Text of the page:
I’ve also read a series by one particular author, that although full of big ideas, and well-executed where the ideas were concerned, did little with the characters, leaving them little more than stereotypes; the scale of the problems they encountered grew, but other than that they showed little change or depth.

    Sadly, there are few that can invite the reader to _think_ about a wide range of ideas and issues, without preaching, and yet still have plot and characters that are (given the premises of the genre) both believable and engaging.

    I wonder how much of this is due to least-common-denominator pop marketing, and how much is due to information overload in other areas (24-hour news, constant email, text, and social network), so that people no longer _want_ to think and be entertained at the same time – not that many ever did.

  7. hob says:

    those who lacked the mental and intellectual ability to read the printed word….

    Sounds something like the historic European concept of dividing composing and playing music into class roles because of differences in ‘intelligence’ between the peasants and the aristocracy.

    Regardless, your key point seems to be that the written word conveys more than Pictures. I agree with your premise, but I have to question your conclusions…

    How many people can understand complex mathematics? Yet, our world is built on this language, millions of decisions are made according to its conclusions and limitations. Why don’t politicians speak in Math? Why doesn’t the constitution of America employ ethical deductions in mathematical notation and ask for counter proofs?

    Are people who don’t speak in Math and prefer to use variable language lacking mental and intellectual ability?

  8. No… but the failure to understand or consider basic mathematical concepts has led, at least in part, to the current political crisis in the United States, just as the growing inability of a larger and larger segment of the so-called educated class [those with college and advanced degrees] to understand even basic written propositions and their implications has also contributed. Besides,neither advanced math nor advanced written communications are necessary to function in a high tech society — BASIC skills in both are… and both are lacking… and the growing popularity of pop culture that celebrates the lower or lowest common denominators of communication can only [and has, in my opinion]result in conditions that make the maintenance of a high-tech representative democratic civilization more and more difficult.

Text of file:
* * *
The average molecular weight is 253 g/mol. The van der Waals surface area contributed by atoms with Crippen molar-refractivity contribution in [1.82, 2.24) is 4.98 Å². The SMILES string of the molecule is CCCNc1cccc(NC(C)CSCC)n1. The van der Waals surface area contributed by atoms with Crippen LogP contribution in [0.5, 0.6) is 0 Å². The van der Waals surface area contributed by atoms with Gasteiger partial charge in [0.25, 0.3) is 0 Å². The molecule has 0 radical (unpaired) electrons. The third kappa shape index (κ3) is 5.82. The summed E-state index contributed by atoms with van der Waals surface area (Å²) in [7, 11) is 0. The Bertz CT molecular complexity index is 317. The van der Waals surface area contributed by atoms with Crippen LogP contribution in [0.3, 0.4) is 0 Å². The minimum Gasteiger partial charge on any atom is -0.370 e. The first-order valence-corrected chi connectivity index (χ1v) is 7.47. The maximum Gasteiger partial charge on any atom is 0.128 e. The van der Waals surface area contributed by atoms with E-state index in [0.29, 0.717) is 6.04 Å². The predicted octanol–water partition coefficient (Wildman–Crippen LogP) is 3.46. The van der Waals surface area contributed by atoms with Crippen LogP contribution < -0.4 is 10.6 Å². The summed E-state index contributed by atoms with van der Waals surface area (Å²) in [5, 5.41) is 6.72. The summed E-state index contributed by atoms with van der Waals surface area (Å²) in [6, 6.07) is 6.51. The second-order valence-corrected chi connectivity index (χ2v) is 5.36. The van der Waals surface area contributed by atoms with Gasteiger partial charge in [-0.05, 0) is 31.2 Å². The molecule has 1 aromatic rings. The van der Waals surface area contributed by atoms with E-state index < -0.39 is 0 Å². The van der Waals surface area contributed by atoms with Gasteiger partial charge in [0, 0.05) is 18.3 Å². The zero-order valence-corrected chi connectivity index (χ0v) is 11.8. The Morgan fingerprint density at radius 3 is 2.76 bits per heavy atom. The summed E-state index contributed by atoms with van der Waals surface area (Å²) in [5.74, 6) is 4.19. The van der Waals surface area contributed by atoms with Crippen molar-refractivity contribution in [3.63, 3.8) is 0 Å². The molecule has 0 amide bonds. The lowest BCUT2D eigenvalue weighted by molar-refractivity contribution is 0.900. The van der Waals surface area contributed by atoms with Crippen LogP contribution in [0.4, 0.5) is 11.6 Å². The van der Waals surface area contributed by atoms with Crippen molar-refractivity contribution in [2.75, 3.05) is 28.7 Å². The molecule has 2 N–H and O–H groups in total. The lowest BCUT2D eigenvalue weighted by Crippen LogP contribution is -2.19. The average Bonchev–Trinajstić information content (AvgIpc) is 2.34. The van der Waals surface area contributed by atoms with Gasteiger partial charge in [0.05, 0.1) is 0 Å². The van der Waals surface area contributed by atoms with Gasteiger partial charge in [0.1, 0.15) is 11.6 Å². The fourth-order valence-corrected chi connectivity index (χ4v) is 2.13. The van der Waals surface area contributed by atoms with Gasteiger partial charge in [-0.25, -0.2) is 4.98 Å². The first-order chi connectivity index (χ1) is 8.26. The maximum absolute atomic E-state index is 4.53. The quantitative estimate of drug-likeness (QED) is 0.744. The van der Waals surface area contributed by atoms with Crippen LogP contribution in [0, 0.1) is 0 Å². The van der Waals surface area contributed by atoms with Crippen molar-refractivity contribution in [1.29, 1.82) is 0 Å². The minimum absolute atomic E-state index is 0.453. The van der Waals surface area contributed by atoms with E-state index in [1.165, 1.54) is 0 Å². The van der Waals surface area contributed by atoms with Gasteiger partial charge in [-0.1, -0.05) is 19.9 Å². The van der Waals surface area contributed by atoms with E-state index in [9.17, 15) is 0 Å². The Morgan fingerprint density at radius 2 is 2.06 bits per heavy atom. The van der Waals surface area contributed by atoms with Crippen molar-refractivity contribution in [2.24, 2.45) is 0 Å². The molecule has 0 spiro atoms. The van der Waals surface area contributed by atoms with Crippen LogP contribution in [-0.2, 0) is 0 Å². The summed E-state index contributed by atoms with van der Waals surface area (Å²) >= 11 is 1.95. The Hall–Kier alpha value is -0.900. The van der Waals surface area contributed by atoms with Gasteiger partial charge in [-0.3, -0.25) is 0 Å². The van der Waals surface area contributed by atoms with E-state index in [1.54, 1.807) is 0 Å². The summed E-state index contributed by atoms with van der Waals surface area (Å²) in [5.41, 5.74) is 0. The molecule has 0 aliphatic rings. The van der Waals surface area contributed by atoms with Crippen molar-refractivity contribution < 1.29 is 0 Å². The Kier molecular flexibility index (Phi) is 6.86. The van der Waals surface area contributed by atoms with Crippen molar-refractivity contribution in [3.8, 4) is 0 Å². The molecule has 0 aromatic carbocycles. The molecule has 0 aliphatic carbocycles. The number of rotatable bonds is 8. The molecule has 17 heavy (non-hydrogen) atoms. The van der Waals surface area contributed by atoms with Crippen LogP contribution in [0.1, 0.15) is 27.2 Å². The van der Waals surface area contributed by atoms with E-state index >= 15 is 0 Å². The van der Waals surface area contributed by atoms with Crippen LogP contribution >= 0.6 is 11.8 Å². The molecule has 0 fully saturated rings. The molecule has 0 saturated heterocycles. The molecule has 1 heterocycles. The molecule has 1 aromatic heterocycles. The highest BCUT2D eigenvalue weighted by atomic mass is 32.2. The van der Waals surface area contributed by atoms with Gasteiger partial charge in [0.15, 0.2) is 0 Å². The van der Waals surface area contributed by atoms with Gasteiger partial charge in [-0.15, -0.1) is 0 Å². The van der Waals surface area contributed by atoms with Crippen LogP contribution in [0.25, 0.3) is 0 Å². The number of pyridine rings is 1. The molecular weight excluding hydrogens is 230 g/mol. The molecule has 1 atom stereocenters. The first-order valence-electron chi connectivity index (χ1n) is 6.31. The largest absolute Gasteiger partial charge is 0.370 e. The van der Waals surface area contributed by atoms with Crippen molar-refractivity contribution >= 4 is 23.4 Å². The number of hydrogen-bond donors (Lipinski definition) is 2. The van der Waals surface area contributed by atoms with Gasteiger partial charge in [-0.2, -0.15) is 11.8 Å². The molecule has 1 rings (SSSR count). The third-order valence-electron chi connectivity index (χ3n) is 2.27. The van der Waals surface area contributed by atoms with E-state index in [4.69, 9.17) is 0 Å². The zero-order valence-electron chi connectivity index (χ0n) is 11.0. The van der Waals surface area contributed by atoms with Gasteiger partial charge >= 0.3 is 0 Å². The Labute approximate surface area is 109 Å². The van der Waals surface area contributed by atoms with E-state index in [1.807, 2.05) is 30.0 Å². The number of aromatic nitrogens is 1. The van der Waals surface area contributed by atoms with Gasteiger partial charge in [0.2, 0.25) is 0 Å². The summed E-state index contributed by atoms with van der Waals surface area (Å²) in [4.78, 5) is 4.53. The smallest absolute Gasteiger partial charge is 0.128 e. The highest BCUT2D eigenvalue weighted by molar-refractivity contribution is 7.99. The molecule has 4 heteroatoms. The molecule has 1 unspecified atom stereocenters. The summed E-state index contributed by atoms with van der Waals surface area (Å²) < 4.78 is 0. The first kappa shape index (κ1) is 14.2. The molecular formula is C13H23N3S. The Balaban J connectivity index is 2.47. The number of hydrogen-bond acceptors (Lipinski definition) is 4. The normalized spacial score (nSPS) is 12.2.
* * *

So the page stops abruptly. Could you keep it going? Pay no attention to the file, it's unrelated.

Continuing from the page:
9. hob says:

    You are defining my point Mr Modesitt. Most novels don’t employ complex words or arrangements because this would be outside the basic skills most people have in language.

    More defined ways of information transfer rest little on the information method itself and more on how thoroughly the information method has been formalized. This mostly rests on the individuals own information lexicon and method of education.

    Could not a person highly conversant with football explain high physics to another fan in ‘football’?

    People today are more versed in picture/hieroglyphic concept associations because of television and movies. Just as you employ the alphabet, picture story tellers employ visual alphabets.

    Now, a person who has read more, will often find more meaning in your novels. By the same argument, a person who has seen more movies will find more meaning in a novel set out like a movie.

    The overall point is that, judging by your observation, more people in America are less likely to be familiar with the formal rules of written language but are highly conversant with cinema.

  10. And my point is that visual presentations are simpler, regardless of the special effects and apparent complexity of presentation, with less content depth, and that has debilitating impacts not only on culture, but upon society. Being more familiar with less is not exactly a virtue.